He flexed his muscles for me to admire, tapped his stats into his apps and wandered off to the salad bar, bringing back five rolls. He ate them and went back for five more.

I played with my diced beetroot and grated carrots.

Our meals arrived and he duly took a photo and uploaded it to social media before tucking in.

‘So’, I began, ‘how’s the studying going?’

‘Can’t talk. Eating.’

‘Ah. Chicken looks nice dear.’

Within five minutes, there was a plate of bones in front of him. He scooted off to refill his free refill glass for the fourth time.

‘So. How’s the studying going?’

‘Good, ta.’

‘I was thinking about trying that fasting diet. You know, to shift the pounds. What do you think? You’re the weight-loss expert.’

‘Mum. No. No way.’

‘Why not?’

‘Ok, so you take in 500 calories. You’ve got no energy. But ….’ He paused. ‘Like, d’uh, you have MS? Bit stupid, no?’

‘Ah, I see. Good point.’

‘Mum, you know when I’m a millionaire and I buy you a house, or a big shed, and I go round the world and stuff?’

‘Erm, yup?’

‘Well, I’ve worked out how to do it.’

Silicon Valley? Inventor? Rugby player?’

‘I’m going to become a … competitive eater.’

‘Right.’

‘You know, there’s loads of people on YouTube. They make a fortune. Did you see how fast I ate that chicken? Did you?’

‘Well, yes?’

‘Google it. There’s a restaurant near us. Going to start there.’

I googled it. There’s just one problem.

‘It says here you’ve got to eat everything, everything, including all the lettuce, tomato and onions. Lol.’

‘Mum, don’t say lol.’

‘You don’t eat salad? Bae.’

‘Mum, don’t say bae. Or peng or dench.’

‘Just saying. Groovy.’

‘Mum, I feel a bit ill. I need to get home before my stomach explodes.’

We left. He groaned in the car all the way home.

Until next time …

Tagged , , , ,

Is The Hurt Worth It?

wallThe Teenager found out that his dad has spent the New Year in America.

Today. Two days later.

I only heard this from The Teenager through texts. His dad has yet to call me to explain his change in circumstances – which, if social media is to believed, goes back months and may involve a permanent move.

It takes two parents to raise a child, no matter what the circumstances. Right?

Our house is furnished entirely from Gumtree bargains and cast-offs. The goodwill of friends have enabled me to paint my kitchen and given me my bed. And The Teenager’s.

For the last 17 years, planning my working day has taken on Herculean proportions; lists, more lists and bagfuls of stuff. Even working in a low-paid, dead-end job meant endless mornings of rousing The Teenager at 5.30 am and taking him to my mum’s house, handing over his school uniform and a sleepy child.

Working with a child meant low paid jobs and always being available for the latest crisis – nits, bullying, Parents Evening as the perennial lone parent. This is precisely why I took on low paid work. There was no alternative.

Meanwhile, The Teenager’s father, unencumbered with childcare, or indeed raising a child, rose swiftly through his chosen profession. The Teenager’s room at his house in London wasn’t his room, it was a spare room, his toys pushed away under the bed in plastic boxes between visits.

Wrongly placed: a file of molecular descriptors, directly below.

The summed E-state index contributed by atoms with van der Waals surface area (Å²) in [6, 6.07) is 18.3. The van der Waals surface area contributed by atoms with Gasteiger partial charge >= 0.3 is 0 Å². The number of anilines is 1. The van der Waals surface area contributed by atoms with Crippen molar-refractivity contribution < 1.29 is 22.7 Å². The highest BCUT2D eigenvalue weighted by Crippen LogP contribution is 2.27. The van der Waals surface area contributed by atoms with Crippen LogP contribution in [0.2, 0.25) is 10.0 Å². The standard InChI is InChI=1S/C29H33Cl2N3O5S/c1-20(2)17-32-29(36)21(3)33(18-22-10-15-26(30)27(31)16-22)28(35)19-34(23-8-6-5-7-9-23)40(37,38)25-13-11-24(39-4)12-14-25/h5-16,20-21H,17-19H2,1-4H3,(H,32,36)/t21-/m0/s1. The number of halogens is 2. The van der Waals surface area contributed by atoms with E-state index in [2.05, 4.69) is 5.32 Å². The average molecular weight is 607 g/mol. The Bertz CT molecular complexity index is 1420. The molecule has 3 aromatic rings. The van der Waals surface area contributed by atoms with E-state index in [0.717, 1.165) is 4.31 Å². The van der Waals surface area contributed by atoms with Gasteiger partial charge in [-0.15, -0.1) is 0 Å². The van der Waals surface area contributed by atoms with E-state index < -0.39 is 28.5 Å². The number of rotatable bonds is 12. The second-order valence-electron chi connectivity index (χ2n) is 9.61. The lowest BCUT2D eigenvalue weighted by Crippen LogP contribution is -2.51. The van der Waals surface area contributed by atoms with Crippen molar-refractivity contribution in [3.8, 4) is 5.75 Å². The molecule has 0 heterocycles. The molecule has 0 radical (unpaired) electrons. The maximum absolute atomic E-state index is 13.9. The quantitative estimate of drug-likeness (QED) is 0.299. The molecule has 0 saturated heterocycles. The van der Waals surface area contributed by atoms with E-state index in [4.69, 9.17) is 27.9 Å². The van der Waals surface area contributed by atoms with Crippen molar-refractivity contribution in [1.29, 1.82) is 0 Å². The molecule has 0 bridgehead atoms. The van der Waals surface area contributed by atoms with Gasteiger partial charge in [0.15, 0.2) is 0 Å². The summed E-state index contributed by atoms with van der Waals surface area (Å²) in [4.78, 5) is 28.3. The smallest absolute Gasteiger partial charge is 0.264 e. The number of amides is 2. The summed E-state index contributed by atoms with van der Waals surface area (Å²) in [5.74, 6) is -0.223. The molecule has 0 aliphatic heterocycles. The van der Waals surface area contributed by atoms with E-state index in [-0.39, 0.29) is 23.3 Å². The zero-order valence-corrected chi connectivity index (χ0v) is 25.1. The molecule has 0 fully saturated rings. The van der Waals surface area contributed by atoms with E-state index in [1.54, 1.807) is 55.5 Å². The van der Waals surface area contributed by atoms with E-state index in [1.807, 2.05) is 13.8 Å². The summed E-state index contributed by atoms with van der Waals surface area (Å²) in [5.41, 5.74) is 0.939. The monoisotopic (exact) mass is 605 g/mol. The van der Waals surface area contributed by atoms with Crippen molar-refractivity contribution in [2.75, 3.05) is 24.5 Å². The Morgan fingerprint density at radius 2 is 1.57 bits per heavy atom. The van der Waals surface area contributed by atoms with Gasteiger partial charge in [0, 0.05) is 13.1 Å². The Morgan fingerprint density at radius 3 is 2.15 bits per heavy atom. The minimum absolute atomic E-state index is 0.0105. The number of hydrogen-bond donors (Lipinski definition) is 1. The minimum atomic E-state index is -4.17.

And now, while I have been renting a cottage for 12 years (after spending the first four years of The Teenager’s life in penury at my mother’s house) and hoping for continuity for The Teenager, I learn that not only does his father own a flat in London, and has built a house in the Carribean, he has also made plans to move to America.

I used to ignore the blinding obvious. We both stood up in court – me having fled with our son, aged 10 months. I left the house. Big mistake. He had a brilliant barrister. But it was only later I found out just how big a mistake this was.

What can I say to The Teenager? Simply, the truth, no matter how much money, no matter which exotic locations, the absolute joy of bringing him up will always usurp that. I am blessed. Me and The Teenager have been through turbulent times, but we have always got through them with love and support.

For me, that is priceless and beyond compare. I remember telling The Teenager’s father I had been diagnosed with MS, four years ago. He swore he would help out more, be there through the hard Campath times.

You guessed it, it didn’t happen, if anything, contact has became even more sporadic, until it’s petered out to nothing.

Despite it all. The upset. The rage. My focus is upon The Teenager.

It has always been and always will be.

Tagged , ,

New Year, Same Old?

awesomeYep, it’s that time of the year again when I take a notepad and scribble down some resolutions.

Looking back at the ones I’ve made over the years, I might as well just chuck my list in the bin; I still haven’t mastered the art of cooking rice and I haven’t learned how to play the guitar. I’m still single, still fat and still trying to work out what I want to do when I grow up.

Despite all this, I’m going to make some resolutions anyway just for the sheer novelty factor:

  • Experiment with wearing black clothes (slimming) and quirky jewellery (interesting).
  • Borrow my friend’s dog – exercise (gah) but a chance of bumping into a nice single man (note to self, must not be carrying a bag of dog poo).
  • Host dinner parties – with only three kitchen chairs. Perhaps supper parties? Or just skip the food and make some killer cocktails instead? Good chance to showcase black tops and big bead-y jewellery?
  • Come up with a book club choice my book club actually enjoys.
  • Be brave enough to take my laptop to the local arts cafe to work on My Novel, even though it’s not a Mac. Could be awkward. Maybe wear a big hat and dark glasses.
  • Give up any hope of becoming a poet.
  • Buy one of those big eye-shadow palettes and learn how to use it.

Hmm.

Maybe I should concentrate on what I’m grateful for, rather than my shortcomings. I may always be fat. And single. And I may never come up with a book-club-pleasing title. I might never get in to black clothes (I have a cat, she has fur).

So what do I have? A huge amount:

  • A brilliant, funny, intrepid Teenager.
  • A weird, funny cat.
  • A healthy appetite for life and all it has to offer.
  • A fantastic support network – thank you a million times.

As we put the horrendous year that has been 2016 behind us, I’m looking forward, not back.

Tagged , , , ,